Finance Alan Kohler: Business leaders must lead in the empowerment of women
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Alan Kohler: Business leaders must lead in the empowerment of women

women workplace culture
All business leaders should conduct a workplace culture review, Alan Kohler writes. Photo: TND
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The case of former Victorian judge Peter Vickery last week is a warning to the leaders of every organisation that they should either commission a report into their workplace culture like Rio Tinto did, or act as if they had and got the same, shocking result … because they probably would.

An independent inquiry appointed by the Victorian Supreme Court upheld complaints of sexual harassment against Vickery by two female associates, and on Thursday he issued a 900-word statement protesting his innocence and apologising at the same time.

He clearly had no idea what he had done, or is in denial about it.

“I am a kind, tolerant and fair-minded person, but have been painted in the Investigation otherwise,” he wrote. “I never for a second believed that anything I did may have hurt two of them.”

What he did was attempt to woo an associate 40 years his junior, writing her love poems and asking her out on a date.

She later said: “I wanted to cry but could not because I was at work. I was absolutely paralysed with fear. I did not want to go on a date with him and I did not know what to do. I was so worried that if I rejected him, my career would be over.”

This sort of thing does not just go on in the law, but in all male-dominated hierarchical organisations.

Dyson Heydon.

The point highlighted by the Vickery case and to some extent the one involving High Court judge Dyson Heydon, is that what might be called the “managerial male” and the women who work for him can sometimes exist in parallel universes in terms of what is actually happening, let alone what is acceptable.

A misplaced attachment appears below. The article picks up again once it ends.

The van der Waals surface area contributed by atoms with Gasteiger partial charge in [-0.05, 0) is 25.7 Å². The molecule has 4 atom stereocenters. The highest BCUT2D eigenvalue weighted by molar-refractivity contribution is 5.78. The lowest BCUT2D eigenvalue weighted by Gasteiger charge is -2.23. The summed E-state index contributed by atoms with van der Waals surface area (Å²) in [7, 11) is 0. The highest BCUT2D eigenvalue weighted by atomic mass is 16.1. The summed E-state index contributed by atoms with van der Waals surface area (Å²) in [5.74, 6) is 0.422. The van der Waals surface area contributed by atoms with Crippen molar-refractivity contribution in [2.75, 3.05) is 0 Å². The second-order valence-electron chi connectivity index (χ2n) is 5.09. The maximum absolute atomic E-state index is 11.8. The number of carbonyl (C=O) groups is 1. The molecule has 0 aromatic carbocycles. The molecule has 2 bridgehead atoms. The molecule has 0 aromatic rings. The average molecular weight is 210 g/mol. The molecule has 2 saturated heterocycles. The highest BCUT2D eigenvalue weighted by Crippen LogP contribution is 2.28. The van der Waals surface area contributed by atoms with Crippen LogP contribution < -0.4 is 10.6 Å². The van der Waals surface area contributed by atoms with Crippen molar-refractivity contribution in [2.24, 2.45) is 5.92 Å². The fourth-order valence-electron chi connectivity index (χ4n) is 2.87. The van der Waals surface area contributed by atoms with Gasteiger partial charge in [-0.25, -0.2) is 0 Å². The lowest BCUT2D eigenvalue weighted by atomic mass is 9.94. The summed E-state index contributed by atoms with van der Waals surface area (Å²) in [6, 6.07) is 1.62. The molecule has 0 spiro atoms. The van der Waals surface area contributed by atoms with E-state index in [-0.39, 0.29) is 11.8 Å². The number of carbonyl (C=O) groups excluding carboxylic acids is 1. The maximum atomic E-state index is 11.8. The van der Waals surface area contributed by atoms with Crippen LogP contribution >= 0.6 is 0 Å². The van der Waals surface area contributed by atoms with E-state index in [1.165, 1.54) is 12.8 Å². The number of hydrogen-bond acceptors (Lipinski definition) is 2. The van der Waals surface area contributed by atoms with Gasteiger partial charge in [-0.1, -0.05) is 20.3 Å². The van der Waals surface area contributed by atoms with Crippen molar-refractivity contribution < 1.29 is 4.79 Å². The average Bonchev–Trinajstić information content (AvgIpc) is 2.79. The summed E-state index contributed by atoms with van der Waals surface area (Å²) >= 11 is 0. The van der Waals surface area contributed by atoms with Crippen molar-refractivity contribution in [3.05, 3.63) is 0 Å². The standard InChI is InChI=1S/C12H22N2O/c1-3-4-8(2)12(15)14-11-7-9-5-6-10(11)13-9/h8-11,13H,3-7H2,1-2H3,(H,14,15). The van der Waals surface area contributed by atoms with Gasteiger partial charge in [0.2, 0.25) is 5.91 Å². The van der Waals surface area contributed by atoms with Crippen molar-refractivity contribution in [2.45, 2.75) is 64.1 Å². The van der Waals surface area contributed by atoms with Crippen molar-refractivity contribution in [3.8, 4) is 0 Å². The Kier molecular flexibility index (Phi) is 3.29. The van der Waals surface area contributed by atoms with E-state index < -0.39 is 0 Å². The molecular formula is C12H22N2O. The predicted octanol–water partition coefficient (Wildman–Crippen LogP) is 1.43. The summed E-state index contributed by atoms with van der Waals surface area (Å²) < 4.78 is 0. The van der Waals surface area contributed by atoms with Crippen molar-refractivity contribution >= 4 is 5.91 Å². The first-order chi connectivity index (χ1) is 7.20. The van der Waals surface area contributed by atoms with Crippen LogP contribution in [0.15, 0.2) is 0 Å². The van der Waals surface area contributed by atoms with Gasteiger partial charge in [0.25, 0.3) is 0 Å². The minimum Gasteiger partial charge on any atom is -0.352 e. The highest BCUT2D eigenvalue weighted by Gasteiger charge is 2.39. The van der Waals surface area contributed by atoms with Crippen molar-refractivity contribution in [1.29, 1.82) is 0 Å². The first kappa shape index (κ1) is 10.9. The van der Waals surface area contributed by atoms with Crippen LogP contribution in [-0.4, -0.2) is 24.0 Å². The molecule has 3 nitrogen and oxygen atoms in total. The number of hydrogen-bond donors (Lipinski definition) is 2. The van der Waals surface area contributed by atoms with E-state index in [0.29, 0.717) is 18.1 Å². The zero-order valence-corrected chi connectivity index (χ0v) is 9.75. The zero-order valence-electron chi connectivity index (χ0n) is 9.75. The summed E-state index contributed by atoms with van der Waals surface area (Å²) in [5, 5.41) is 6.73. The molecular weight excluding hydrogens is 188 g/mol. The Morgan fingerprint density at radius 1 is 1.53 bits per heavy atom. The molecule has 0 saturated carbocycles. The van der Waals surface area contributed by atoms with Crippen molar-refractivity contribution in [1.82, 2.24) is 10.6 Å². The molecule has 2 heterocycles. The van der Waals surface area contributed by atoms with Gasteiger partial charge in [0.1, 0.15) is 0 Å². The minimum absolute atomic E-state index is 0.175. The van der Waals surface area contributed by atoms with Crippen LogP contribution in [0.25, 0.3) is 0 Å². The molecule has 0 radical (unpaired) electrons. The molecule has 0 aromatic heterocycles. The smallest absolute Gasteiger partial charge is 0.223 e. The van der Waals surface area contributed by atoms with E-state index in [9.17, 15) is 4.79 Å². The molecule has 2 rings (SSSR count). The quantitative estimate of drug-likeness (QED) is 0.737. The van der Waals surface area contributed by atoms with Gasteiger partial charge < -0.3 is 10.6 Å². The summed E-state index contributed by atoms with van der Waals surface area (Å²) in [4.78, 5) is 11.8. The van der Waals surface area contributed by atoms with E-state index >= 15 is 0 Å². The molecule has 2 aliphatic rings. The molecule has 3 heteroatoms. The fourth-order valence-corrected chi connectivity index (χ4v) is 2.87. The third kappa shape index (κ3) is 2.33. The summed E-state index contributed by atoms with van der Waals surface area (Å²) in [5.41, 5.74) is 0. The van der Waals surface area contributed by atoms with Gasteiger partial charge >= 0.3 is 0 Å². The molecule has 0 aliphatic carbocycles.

This puts the onus squarely on the leaders to not only protect women but to better educate men.

But there is a lot more to what’s happening than so-called misunderstandings as bosses try to show their ‘affection’; it’s also about actual assault and rape. Women are not taking it any more.

We are living through another profound shift in the power balance between men and women, and the way relations between us operate.

It was kicked off with the #MeToo movement in 2017, and the allegations against Harvey Weinstein. In Australia it was about Don Burke, at about the same time.

Some call this the fourth wave of feminism, but as Jess Hill wrote in her November 2021 Quarterly Essay: “at its heart, this is an accountability movement …”

“… this time women aren’t just sharing what happened to them – they’re pointing the finger. It’s not just about I was raped, but he is the one who raped me – and they are the ones who protected him.”

AMP has undergone major changes and is now led by women after its recent controversies. Photo: AAP

A pivotal case concerned AMP. In 2017, an AMP executive named Julia Szlakowski lodged a sexual harassment complaint against the head of its subsidiary, AMP Capital, Boe Pahari.

Pahari was a rainmaker, a ‘key person’ for AMP, because some of its investment mandates were conditional on him being there, so the complaint resulted in him losing some of his bonus while Szlakowski left the company.